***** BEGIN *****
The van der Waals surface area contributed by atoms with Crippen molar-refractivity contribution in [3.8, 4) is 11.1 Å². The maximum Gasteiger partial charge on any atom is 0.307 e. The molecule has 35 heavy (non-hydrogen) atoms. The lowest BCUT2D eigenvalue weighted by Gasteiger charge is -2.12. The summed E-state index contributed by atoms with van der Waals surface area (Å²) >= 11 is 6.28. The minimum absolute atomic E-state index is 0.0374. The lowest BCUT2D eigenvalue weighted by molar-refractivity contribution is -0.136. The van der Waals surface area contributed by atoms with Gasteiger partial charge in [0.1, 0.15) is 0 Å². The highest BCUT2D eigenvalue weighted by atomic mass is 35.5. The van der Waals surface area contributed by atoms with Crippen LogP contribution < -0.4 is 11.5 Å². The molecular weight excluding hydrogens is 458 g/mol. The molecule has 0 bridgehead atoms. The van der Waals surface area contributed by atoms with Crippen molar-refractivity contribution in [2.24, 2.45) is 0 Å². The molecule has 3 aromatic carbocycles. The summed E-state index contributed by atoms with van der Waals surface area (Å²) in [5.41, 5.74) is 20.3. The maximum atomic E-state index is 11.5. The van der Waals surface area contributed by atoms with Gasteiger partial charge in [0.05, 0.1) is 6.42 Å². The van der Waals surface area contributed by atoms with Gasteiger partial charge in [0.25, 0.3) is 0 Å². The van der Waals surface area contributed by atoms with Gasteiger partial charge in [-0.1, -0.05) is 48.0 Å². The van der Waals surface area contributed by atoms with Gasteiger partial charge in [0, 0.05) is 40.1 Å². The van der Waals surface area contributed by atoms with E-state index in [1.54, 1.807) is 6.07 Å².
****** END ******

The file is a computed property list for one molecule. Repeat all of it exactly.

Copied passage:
The van der Waals surface area contributed by atoms with Crippen molar-refractivity contribution in [3.8, 4) is 11.1 Å². The maximum Gasteiger partial charge on any atom is 0.307 e. The molecule has 35 heavy (non-hydrogen) atoms. The lowest BCUT2D eigenvalue weighted by Gasteiger charge is -2.12. The summed E-state index contributed by atoms with van der Waals surface area (Å²) >= 11 is 6.28. The minimum absolute atomic E-state index is 0.0374. The lowest BCUT2D eigenvalue weighted by molar-refractivity contribution is -0.136. The van der Waals surface area contributed by atoms with Gasteiger partial charge in [0.1, 0.15) is 0 Å². The highest BCUT2D eigenvalue weighted by atomic mass is 35.5. The van der Waals surface area contributed by atoms with Crippen LogP contribution < -0.4 is 11.5 Å². The molecular weight excluding hydrogens is 458 g/mol. The molecule has 0 bridgehead atoms. The van der Waals surface area contributed by atoms with Crippen molar-refractivity contribution in [2.24, 2.45) is 0 Å². The molecule has 3 aromatic carbocycles. The summed E-state index contributed by atoms with van der Waals surface area (Å²) in [5.41, 5.74) is 20.3. The maximum atomic E-state index is 11.5. The van der Waals surface area contributed by atoms with Gasteiger partial charge in [0.05, 0.1) is 6.42 Å². The van der Waals surface area contributed by atoms with Gasteiger partial charge in [0.25, 0.3) is 0 Å². The van der Waals surface area contributed by atoms with Gasteiger partial charge in [-0.1, -0.05) is 48.0 Å². The van der Waals surface area contributed by atoms with Gasteiger partial charge in [0, 0.05) is 40.1 Å². The van der Waals surface area contributed by atoms with E-state index in [1.54, 1.807) is 6.07 Å².